15/01/03 - Growing consumer interest in natural food ingredients and their tendency to avoid synthetic products which they perceive as unsafe, has driven the use of more expensive natural food antioxidants. But, a new study from market analysts Frost & Sullivan, reveals that the shift to natural antioxidants may not be as overwhelming as manufacturers might have expected.
Consumer awareness and the growth in the market for premium food products have certainly driven the use of more expensive natural antioxidants. This in turn has driven up the average antioxidant price and results in increasing revenues for the market as a whole. But while naturals are growing at the expense of synthetics, industry participants will be surprised to discover that synthetics (hindered phenols and propyl gallate) still hold around a 40 per cent market share, according to Frost & Sullivan.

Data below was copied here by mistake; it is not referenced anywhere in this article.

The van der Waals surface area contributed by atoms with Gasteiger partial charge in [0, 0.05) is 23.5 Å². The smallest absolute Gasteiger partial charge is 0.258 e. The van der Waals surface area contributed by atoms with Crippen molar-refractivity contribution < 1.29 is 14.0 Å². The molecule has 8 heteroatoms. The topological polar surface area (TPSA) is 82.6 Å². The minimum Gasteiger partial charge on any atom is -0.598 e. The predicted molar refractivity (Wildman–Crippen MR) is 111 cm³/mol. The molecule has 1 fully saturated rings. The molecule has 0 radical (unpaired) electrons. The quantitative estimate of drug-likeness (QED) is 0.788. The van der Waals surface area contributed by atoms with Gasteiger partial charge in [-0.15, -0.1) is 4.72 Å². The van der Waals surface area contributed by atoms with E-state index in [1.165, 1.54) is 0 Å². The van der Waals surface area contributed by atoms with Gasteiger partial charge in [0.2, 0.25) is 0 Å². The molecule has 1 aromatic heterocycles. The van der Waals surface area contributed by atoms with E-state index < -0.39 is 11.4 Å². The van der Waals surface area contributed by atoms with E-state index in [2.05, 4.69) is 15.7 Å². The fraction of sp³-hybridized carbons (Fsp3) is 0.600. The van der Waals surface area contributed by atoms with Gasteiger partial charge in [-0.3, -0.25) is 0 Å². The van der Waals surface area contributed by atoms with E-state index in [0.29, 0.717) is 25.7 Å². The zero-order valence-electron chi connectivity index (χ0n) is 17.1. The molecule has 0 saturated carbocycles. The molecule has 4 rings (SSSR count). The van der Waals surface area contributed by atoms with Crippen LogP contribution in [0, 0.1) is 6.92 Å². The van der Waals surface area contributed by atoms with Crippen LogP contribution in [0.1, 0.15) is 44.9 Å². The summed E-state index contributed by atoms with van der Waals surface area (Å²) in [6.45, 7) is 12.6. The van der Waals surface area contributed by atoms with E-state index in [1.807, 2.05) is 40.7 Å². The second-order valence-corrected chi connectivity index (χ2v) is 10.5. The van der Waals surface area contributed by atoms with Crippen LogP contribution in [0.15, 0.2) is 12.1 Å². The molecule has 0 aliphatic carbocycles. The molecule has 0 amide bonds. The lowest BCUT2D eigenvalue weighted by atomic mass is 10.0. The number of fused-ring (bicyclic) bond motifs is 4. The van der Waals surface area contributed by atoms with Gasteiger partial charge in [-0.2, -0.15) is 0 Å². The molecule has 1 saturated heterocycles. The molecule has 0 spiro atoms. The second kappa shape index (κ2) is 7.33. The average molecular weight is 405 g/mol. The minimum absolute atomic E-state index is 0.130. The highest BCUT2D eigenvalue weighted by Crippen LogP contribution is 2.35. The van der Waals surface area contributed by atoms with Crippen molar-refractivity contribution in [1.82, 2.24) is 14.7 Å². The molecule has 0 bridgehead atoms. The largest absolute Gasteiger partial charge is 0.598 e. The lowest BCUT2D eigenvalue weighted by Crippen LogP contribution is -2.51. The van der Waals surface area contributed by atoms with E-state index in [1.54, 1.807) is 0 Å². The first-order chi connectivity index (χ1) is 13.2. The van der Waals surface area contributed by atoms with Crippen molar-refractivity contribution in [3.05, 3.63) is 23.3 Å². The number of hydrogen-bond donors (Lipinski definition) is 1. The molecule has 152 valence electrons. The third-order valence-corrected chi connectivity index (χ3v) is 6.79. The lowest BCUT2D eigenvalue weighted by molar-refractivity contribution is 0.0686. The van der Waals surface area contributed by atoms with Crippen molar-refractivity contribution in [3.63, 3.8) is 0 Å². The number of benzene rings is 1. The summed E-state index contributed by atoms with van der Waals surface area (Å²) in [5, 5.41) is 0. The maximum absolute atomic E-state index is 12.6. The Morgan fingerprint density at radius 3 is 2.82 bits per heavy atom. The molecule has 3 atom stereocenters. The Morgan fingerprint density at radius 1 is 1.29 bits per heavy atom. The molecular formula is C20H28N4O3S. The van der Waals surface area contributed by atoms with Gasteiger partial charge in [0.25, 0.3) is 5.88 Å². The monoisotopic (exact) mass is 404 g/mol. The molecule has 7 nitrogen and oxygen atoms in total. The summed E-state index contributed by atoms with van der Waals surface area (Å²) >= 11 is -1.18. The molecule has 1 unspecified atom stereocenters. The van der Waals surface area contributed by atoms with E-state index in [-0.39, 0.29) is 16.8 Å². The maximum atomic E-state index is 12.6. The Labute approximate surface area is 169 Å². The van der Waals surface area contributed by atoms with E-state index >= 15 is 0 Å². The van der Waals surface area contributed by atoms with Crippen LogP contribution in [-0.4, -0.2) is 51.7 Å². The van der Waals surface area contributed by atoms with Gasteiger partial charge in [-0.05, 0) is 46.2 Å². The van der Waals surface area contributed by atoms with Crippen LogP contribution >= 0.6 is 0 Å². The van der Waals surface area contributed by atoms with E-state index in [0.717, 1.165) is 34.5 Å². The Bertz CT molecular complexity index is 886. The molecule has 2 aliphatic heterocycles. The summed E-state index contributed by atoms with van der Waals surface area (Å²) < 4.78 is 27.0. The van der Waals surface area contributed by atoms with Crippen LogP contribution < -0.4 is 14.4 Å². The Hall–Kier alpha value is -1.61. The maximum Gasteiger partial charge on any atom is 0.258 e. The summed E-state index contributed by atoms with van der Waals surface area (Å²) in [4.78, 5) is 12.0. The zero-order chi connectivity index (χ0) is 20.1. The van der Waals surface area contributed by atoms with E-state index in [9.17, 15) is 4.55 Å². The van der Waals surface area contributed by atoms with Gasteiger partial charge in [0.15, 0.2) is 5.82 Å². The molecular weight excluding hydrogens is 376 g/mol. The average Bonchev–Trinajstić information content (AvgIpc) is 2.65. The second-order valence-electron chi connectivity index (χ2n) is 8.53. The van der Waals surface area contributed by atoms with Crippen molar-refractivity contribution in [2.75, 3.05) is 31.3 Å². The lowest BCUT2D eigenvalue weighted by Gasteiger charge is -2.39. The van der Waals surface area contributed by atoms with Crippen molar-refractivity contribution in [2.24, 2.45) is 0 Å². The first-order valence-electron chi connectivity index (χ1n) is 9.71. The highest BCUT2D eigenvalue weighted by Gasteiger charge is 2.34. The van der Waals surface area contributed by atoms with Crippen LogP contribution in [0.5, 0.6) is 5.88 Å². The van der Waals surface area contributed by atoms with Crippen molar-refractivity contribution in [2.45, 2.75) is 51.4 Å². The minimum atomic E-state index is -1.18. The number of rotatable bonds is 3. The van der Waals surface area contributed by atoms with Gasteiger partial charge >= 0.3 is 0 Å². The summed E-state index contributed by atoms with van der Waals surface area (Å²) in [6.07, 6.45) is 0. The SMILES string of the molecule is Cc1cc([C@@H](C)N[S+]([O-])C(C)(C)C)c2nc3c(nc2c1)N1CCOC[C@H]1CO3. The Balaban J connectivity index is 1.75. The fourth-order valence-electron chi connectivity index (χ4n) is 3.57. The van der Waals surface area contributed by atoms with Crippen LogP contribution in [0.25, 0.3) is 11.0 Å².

Frost food industry analyst Lyndsey Greig explained : "Synthetic food antioxidants are holding on to market share owing to the fact that they are far lower cost products than natural antioxidants. But, consumer pressure will continue to drive the market toward the use of natural antioxidants over the forecast period of this study. By 2009 the total market for food antioxidants in Europe and US will have grown from its $190 million today to reach over $240 million."
In Europe, food antioxidant prices have generally been falling as a result of increased competition in the market from Western and Asian manufacturers. However, hindered phenols are surprisingly experiencing a slow increase in price. In the US however, natural antioxidants are experiencing a period of price fluctuation while synthetics remain stable.
"Food antioxidant manufacturers really need to wake up to reality," said Greig. "Synthetic antioxidant manufacturers whose products are typically sold into the rubber, plastic and lubricant industries must develop specialised food market knowledge to enable them to exploit this potential market more successfully. On the other hand, natural antioxidant manufacturers, particularly herbals, should invest in the generation of scientific data to support efficacy claims."
A full report on food antioxidants, 'The European Food Antioxidant Report' which analyses the market from 1999-2009, is available from Frost & Sullivan <http://www.food.frost.com>.